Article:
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Brian Willis

Brian Willis

Brian Willis is a retired officer, trainer and author who now serves as deputy executive director for the International Law Enforcement Educators and Trainers Association (ILEETA).



William Harvey

William Harvey

William "Bill" Harvey is currently serving as chief of police in south central Pennsylvania. He retired from the Savannah (Ga.) Police Department where he worked assignments in training, patrol, and CID. Harvey has more than 25 years of experience working with recruits, rookies, and FTOs.
Training

How to Improve Back-up for Undercover Units

These methods will help SWAT officers and undercover agents improve coordination when dealing with higher-risk violators.

October 18, 2011  |  by Nick Jacobellis - Also by this author

Serving as an undercover (UC) operative or a SWAT officer are arguably two of the most potentially dangerous and rewarding occupations in law enforcement.

In my law enforcement career, I worked undercover when I volunteered to work in a covert capacity while serving as a police officer and U.S. customs agent. From this well of experience, I drafted an 84-page training program called Lifeline Training to help train undercover agents while also being used to cross-train UC and tactical personnel.

In the program, I recommend cross-training (cross pollination) of tactical and undercover personnel, because a UC agent would be less likely to get themselves into certain situations if they knew how difficult it is to execute a tactical operation required to rescue them.

Even though the average UC agent has common sense, other UC operatives are overly concerned about saying "no" to violators. Some UC agents are worried about blowing the deal, so they give in when they should be just as demanding as the dirt bags they're dealing with.

There's no rule among criminals that says if you don't do everything they demand or ask you're automatically assumed to be a cop. In fact, I've found that bad guys will actually respect you more when you act firm, professional, business-like and smart, especially about your security. Meeting on neutral turf means totally neutral grounds—not inside the passenger seat of a car with one bad guy behind the wheel and another bad guy sitting behind you in the back seat.

Unless an undercover operative was once a member of a highly trained tactical team, they wouldn't be familiar with SWAT operations. I worked undercover as a hit man, gun runner and smuggler on multi-thousand-kilogram "controlled delivery" cocaine cases, and I know from experience that having quality back-up is critical to your long-term survival.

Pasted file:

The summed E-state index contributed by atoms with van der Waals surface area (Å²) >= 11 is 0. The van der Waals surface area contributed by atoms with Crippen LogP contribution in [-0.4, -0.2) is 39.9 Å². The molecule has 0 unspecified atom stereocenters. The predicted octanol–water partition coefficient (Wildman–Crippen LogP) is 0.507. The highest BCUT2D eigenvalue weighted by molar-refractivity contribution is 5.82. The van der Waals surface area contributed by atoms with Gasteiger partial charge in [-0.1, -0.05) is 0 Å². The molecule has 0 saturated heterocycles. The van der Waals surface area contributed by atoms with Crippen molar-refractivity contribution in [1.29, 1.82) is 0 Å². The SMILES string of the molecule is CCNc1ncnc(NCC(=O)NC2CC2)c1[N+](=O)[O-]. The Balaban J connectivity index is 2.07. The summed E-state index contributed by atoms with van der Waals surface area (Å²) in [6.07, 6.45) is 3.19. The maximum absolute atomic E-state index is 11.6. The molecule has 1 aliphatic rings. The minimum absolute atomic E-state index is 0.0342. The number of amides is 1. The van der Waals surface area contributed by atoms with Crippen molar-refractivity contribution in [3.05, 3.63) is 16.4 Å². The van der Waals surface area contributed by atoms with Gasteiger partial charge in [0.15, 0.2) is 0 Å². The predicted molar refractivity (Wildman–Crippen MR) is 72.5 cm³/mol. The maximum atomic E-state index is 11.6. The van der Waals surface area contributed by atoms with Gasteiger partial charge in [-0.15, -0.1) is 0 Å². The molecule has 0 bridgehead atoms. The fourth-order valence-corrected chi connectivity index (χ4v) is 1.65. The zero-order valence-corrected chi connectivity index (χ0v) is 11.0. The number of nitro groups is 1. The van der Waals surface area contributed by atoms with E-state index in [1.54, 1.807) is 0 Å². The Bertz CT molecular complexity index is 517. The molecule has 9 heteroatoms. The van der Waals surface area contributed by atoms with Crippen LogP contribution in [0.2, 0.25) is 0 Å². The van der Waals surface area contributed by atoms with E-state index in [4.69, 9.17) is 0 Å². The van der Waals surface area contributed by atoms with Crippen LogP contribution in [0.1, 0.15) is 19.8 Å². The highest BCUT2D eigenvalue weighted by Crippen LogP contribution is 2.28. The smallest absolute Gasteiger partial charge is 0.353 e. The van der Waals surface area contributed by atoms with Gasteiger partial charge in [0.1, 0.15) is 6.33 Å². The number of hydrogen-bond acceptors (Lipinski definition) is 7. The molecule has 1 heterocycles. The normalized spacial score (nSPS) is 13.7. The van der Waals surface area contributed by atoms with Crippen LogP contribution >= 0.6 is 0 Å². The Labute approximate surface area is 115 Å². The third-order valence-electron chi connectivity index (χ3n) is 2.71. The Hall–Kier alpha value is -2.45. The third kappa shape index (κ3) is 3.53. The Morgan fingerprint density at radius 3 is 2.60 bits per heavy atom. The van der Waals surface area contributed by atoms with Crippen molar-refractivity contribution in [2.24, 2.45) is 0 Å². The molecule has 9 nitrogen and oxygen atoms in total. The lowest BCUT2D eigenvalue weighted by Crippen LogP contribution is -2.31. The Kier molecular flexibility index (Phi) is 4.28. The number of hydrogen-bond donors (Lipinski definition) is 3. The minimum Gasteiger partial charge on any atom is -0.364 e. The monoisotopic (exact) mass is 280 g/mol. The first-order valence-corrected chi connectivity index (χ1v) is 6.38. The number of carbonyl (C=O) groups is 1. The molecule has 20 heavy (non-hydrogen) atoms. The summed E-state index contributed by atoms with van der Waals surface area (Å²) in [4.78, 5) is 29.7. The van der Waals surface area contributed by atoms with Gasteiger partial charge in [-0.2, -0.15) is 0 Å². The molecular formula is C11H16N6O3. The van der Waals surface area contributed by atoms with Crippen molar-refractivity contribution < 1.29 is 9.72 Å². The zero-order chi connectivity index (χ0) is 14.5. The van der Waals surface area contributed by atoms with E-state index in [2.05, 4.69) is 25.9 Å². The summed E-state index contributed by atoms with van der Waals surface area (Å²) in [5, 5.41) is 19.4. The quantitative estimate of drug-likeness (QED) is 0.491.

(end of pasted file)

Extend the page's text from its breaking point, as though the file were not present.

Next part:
To understand the complexities of mounting a take-down operation such as rescuing an undercover agent from a secure location under the control of armed violators, undercover agents must be trained as a SWAT operator. There's no in-between here.

Once a UC agent is trained to execute take-downs and rescue operations, I believe they'll think tactically and will be inclined not to put themselves in certain situations. UC personnel who receive SWAT-style training will also know how to act if they're in a dangerous situation and must be taken into custody with violators or rescued from harm's way. Having photographs of the UC operative and meeting with the UC operative in advance to work out take-down signals and a rescue plan should be standard operating procedure for all medium to high-risk UC operations.

It's also important to cross-train SWAT personnel in undercover operations, so tactical officers can appreciate what the UC operative is going through when they meet with violators and subjects of an investigation. An undercover agent may be inside an air-conditioned bar or restaurant on a hot summer day, while their back-up team is outside for an hour. This isn't always as much fun as you would imagine.

SWAT cops are usually the personnel who are the most heavily armed, best trained and  physically fit. Undercover agents usually carry the lowest quotient of firepower, don't have time to exercise as often as they should, dress like bad guys and tend to possess the supreme confidence that allows them to be good at what they do.

Undercover and SWAT personnel arrive from different ends of the law enforcement spectrum, and when they meet on-duty usually take down higher-risk violators. In one worst-case scenario, a tactical team could be called in to rescue a UC agent who has been taken hostage or isn't allowed to leave a secure location until the deal does down to the satisfaction of the bad guys.

If an undercover agent gets trapped inside a car or building with armed violators, the agent needs to know how to conduct themselves when a SWAT team takes down the violators to rescue the UC agent. For example, UC agents should be trained that when they hear a certain siren sound in the neighborhood, they'll know in advance that in 10 seconds a SWAT team will execute a dynamic breaching operation.

After a take-down signal is given, UC personnel should know to assume a certain position, so they will be quickly identified as a Member of the Force (MOF) by the raiding party. Planning in advance to wear clothing of a certain color clothing can also help identify a UC operative during an urgent operation.

When undercover agents need officers to provide backup, too often supervisors sweep the office for warm bodies to serve on a cover team that provides support for a UC operation. The time has come to improve the level of back-up by having SWAT cops, including some in civilian clothes, serve as members of a back-up team. The time has also come to train undercover agents as SWAT operators to help them improve their capabilities with firearms and tactics.

Tags: Undercover Investigations, Dynamic Entries, Officer Rescue, SWAT Tactics, How-To Guides


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